Chapter 3: Luke Walker and the Giant Gobstopper
LITTER: 1 PIZZA BOX AND 1 COKE CAN
Luke tutted and looked across the park. At 8.27 there was no one else there but he knew they would come. And when they did, he would be ready.
On one side of the park was the school, on the other, the pony paddock. The top and bottom edges skirted the ends of back gardens. With his binoculars Luke could see it all clearly. He waited.
At 8.49 a dog walker entered the recreation field and walked around twice. Luke pretended to read his comic while secretly watching the person’s every move. No litter was dropped.
At 9.12 and 9.18 two more dog walkers arrived at opposite sides of the park. One threw a ball for his dog, the other kept her dog on a lead. No litter was dropped.
For Luke time was passing extremely slowly. He had read his comic three times and it was losing its appeal. At least his enjoyment of the gobstopper was not waning.
“The solitude of the outlaw life might be too much for some people,” Luke mused, “but I’m used to it now, I can handle it.”
Twenty four hours earlier he had been less philosophical:
“I don’t see why I should have to clean up other people’s mess!” Luke complained to Rusty who was sitting on a cabbage leaf, watching him.
Mrs Tebbut had followed through on her threat to send home a letter after the zoo trip and Luke’s dad had sentenced him to a month of weekends cleaning up litter. Luke was bitterly resentful at the injustice of it all.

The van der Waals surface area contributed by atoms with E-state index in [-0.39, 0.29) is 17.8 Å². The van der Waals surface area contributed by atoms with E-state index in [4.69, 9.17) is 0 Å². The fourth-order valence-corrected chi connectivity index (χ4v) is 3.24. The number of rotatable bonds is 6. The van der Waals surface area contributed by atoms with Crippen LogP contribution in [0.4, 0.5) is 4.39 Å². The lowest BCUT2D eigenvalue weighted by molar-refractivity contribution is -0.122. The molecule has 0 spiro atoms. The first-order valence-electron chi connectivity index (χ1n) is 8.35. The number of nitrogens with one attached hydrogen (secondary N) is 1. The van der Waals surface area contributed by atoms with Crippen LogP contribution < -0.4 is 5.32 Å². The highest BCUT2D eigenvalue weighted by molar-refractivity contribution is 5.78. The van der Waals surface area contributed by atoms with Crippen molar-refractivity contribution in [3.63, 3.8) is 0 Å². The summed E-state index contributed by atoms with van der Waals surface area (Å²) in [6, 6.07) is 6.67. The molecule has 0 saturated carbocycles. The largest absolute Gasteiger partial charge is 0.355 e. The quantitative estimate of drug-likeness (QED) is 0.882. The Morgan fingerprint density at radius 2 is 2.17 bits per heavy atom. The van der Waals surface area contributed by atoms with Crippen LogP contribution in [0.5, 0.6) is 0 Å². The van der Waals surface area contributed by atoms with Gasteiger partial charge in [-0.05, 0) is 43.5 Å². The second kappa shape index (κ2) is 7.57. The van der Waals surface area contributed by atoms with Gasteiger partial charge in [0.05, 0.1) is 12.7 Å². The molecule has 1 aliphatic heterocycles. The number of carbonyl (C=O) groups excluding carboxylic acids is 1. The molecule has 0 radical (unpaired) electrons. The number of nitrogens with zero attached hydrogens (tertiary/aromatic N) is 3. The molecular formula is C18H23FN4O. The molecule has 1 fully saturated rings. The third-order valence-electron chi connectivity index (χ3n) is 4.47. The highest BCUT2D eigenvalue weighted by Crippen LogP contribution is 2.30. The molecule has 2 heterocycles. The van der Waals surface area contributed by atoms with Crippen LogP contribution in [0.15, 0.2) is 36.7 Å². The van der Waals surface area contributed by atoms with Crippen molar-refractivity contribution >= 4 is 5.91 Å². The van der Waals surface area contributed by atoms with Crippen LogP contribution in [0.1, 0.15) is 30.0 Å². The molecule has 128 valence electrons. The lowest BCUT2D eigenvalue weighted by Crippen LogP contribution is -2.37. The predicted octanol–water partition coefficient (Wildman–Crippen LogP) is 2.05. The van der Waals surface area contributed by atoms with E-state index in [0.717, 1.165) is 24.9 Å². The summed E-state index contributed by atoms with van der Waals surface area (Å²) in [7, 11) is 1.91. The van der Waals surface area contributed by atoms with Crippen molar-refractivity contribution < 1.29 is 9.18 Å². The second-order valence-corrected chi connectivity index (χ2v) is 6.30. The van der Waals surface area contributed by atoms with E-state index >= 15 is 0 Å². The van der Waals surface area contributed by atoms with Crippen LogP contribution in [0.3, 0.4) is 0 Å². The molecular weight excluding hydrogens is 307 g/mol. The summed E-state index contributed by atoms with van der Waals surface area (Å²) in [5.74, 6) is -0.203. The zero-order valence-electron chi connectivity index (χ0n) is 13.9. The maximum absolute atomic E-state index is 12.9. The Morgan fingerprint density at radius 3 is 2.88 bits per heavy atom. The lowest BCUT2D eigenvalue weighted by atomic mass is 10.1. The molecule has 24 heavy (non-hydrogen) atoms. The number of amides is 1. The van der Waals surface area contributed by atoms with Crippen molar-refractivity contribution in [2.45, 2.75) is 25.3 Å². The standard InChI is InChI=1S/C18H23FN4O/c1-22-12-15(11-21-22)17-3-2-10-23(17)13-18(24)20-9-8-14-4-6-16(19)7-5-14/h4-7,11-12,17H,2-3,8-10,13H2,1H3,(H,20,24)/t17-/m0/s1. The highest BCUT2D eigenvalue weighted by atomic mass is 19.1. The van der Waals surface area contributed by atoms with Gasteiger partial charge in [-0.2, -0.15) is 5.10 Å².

“I mean, I could see the logic if I was a litter dropper myself. Makin’ me pick up litter would serve me right. But I’m not a dropper. I’ve never been a dropper. I won’t ever be a dropper – so what kind of lesson is this s’posed to teach me? A lesson I already know, that’s what!”
Rusty, Ash and Scratcher, the only witnesses to this tirade, did not attempt to answer him. They were used to his rhetorical rants and knew it was best to just let him get it off his chest. Sitting with his friends in ‘the damson patch’, as it was now known, letting off steam with the only ones who really understood him, was a kind of therapy for Luke. He always felt better afterwards.
But at the park Luke felt humiliated. It was Saturday morning; scouts were having football practice; skateboarders were zooming up and down their ramps and slopes; little girls were skipping rope and playing hopscotch. Luke felt like everyone was smirking at him picking up litter. It was disgusting. Disgusting people had dropped their disgusting rubbish and he was forced to clean up after them. It made him so cross.
Then he noticed his dad trying to get his attention. Maybe he was going to let him off. Maybe he’d done enough now.
“Luke, look, behind you. Dudley’s done his business. Make sure you pick that up as well.”
Dad went back to reading the paper and Luke seethed. It wasn’t fair!
Continues tomorrow, but if you can’t wait you can read the whole chapter here now
and the first eight chapters are also available in paperback